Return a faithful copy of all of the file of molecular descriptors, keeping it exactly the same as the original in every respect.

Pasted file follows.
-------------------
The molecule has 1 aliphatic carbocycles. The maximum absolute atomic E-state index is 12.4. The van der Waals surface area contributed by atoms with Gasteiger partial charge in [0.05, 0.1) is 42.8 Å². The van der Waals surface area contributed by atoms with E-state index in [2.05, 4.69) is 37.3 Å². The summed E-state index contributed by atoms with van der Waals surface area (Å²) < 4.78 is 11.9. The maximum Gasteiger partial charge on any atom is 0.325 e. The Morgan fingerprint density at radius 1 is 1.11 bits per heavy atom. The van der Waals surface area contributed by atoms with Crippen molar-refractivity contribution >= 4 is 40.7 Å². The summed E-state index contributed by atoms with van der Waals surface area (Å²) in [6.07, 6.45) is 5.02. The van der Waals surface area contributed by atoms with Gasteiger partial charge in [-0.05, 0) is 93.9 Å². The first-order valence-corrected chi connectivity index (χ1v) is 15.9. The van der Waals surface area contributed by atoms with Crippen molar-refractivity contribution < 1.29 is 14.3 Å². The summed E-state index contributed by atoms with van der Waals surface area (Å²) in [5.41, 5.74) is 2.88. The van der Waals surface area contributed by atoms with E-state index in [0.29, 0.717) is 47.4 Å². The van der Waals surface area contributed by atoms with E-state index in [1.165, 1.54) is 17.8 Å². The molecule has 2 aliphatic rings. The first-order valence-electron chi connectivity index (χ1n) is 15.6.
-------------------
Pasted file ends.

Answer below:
The molecule has 1 aliphatic carbocycles. The maximum absolute atomic E-state index is 12.4. The van der Waals surface area contributed by atoms with Gasteiger partial charge in [0.05, 0.1) is 42.8 Å². The van der Waals surface area contributed by atoms with E-state index in [2.05, 4.69) is 37.3 Å². The summed E-state index contributed by atoms with van der Waals surface area (Å²) < 4.78 is 11.9. The maximum Gasteiger partial charge on any atom is 0.325 e. The Morgan fingerprint density at radius 1 is 1.11 bits per heavy atom. The van der Waals surface area contributed by atoms with Crippen molar-refractivity contribution >= 4 is 40.7 Å². The summed E-state index contributed by atoms with van der Waals surface area (Å²) in [6.07, 6.45) is 5.02. The van der Waals surface area contributed by atoms with Gasteiger partial charge in [-0.05, 0) is 93.9 Å². The first-order valence-corrected chi connectivity index (χ1v) is 15.9. The van der Waals surface area contributed by atoms with Crippen molar-refractivity contribution < 1.29 is 14.3 Å². The summed E-state index contributed by atoms with van der Waals surface area (Å²) in [5.41, 5.74) is 2.88. The van der Waals surface area contributed by atoms with E-state index in [0.29, 0.717) is 47.4 Å². The van der Waals surface area contributed by atoms with E-state index in [1.165, 1.54) is 17.8 Å². The molecule has 2 aliphatic rings. The first-order valence-electron chi connectivity index (χ1n) is 15.6.